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NOTE: In hindsight, I realize this may seem like a stupid question, but I really did research it quite a bit before posting here. It was just one of those "right-under-your-nose" kind of answers, ugh!

I have tried to combine multiple simple lookup tables into one as I've been told is common practice. I have combined a table containing Statuses and one containing Priority levels as follows:

StatusPriority( ID, Name )
Projects( ID, ProjectName, StatusID, PriorityID ) --Master table

The values for ID between 1-10 represent my statuses while the values for ID between 11-20 represent the priority levels. If I were to split these into two table they would be:

Status( ID, StatusName )
Priority( ID, PriorityName )


What I want to do is query for these values into two different columns in the result set with joins to a master table called "Projects." I tried the following query, but it doesn't work:

select ProjectName, Name as Status, Name as Priority
    from Projects p left outer join
    StatusPriority st on p.StatusID = st.Name left outer join
    StatusPriority pr on p.PriorityID = pr.Name


    ProjectName         |  Status       |  Priority
    Pick Blueberries    |  on hold      |  medium
    Remodel bathroom    |  in progress  |  low
    Plant garden        |  in progress  |  high
share|improve this question
up vote 2 down vote accepted

You're criteria for the joins looks wrong, as p.StatusID I can't imagine would be equal to st.Name. secondly you need to use your table aliases on the select list:

select ProjectName, st.Name as StatusName, pr.Name as PriorityName
    from Projects p 
    left join StatusPriority st on p.StatusID = st.ID 
    left join StatusPriority pr on p.PriorityID = pr.ID
share|improve this answer
This is one of those moments in life when you feel like a complete idiot, lol. I actually just realized it right before you answered, but you're exactly right. Thanks :) ...On another note, I think I know the answer, but can referential integrity be enforced when combining tables like this? – Chiramisu Sep 1 '11 at 21:39
I think it might be possible with an additional CodeCategory column and more complicated constraints, but IMO it's more trouble than its worth. Even if it is it essentially would require you code the constraint every time you referenced that combined code table to limit keys to those of a specifically hardcoded CodeCategory. – AaronLS Sep 2 '11 at 3:31

Combining tables like this is a SQL antipattern. Do not do it. You can now only enforce data integrity through triggers instead of with an FK constraint. Depending on how often you need to use it it also can be an area of the database where blocks occur.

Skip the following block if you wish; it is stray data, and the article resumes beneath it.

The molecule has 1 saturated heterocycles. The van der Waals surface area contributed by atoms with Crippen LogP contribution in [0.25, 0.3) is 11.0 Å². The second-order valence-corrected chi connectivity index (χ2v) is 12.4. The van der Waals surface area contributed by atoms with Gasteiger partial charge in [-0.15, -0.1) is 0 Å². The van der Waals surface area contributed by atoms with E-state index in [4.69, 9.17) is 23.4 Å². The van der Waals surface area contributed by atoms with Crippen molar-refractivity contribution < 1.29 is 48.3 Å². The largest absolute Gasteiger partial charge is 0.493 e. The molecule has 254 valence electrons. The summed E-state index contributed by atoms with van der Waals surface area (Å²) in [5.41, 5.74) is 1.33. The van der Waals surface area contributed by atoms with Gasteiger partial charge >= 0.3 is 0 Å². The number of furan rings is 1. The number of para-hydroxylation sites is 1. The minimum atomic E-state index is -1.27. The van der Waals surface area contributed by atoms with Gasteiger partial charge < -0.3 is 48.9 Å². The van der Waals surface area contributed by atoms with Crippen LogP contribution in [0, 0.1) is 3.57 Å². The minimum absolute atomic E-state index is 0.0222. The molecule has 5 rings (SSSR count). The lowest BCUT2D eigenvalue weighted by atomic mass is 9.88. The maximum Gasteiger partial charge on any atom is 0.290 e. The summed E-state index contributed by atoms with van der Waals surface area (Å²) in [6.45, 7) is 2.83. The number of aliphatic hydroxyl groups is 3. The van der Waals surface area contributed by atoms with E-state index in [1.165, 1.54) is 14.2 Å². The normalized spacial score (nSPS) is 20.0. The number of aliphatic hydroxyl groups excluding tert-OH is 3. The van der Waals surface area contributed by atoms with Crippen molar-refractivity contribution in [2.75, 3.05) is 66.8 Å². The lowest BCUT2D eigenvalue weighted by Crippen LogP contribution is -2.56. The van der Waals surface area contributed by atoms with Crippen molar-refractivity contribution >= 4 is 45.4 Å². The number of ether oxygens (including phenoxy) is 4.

It is a very bad practice to "The values for ID between 1-10 represent my statuses while the values for ID between 11-20 represent the priority levels" What happens when you need the 11th status? If you must combine the tables at least add a column to specify which lookup is which instead of relying on the numbers. But frankly I would never combine lookup tables into one table.

share|improve this answer
Wow, seriously thank you for your advice. You're a user I respect very much. I'm sure you have a great reason for this. For my own learning, would you please give me an example of how this can make bad things happen, even if ALL combined tables are extremely static? Thanks again :) – Chiramisu Sep 1 '11 at 22:22
@Chiramisu When they are combined, the FK constraint won't be able to prevent you from referencing status id 7 with the Projects.PriorityID field. So you lose the ability for the DB to act as a safety net and prevent bad data/bugs. If you did add a CodeCategory column as HLGEM suggested, then I think you could create more complex constraints that would for example limit PriorityID's to only ID's of the PriorityCodeCategory. So you are creating more work for yourself. – AaronLS Sep 2 '11 at 3:19
Also I find that my code tables often have more than just a ID and text, but other columns to assist client applications. A simplistic example would be a County table that includes several columns for county codes from different standards such as FIPS as well as abbreviated county names. Also, separate code tables make it easier to implement new codes which essentially can be a way to implement changes to client applications with no coding or deployment effort. Usually we don't see the usefulness of this until we are face-to-face with such an opportunity. – AaronLS Sep 2 '11 at 3:29
@AaronLS Indeed, I've actually considered the erroneous data issue. After further thought, I think I really gain nothing but headaches by combining the tables, and without any real benefit. I still have the same number of joins, same number of rows; only fewer tables, but without the referential integrity. It seems since I gain no advantage, it would indeed be best to separate them again. I appreciate your great comments Aaron, thanks so much ;) – Chiramisu Sep 2 '11 at 5:24
It also becomes a hot spot that too many queries are referencing which can end up causing locks. – HLGEM Sep 2 '11 at 13:09

Are the StatusID & PriorityID columns within projects represented as the ID of Status Priority? That's what it seems as though you are doing:

select ProjectName, st.Name as Status, pr.Name as Priority
    from Projects p 
    left outer join StatusPriority st on p.StatusID = st.ID
    left outer join StatusPriority pr on p.PriorityID = pr.ID
share|improve this answer
You will get an ambiguous column error with this because it doesn't know if Name is referring to st.Name or pr.Name – AaronLS Sep 1 '11 at 21:36
Thanks Aaron, overlooked that. Corrected now. – Jesse Sep 1 '11 at 21:45

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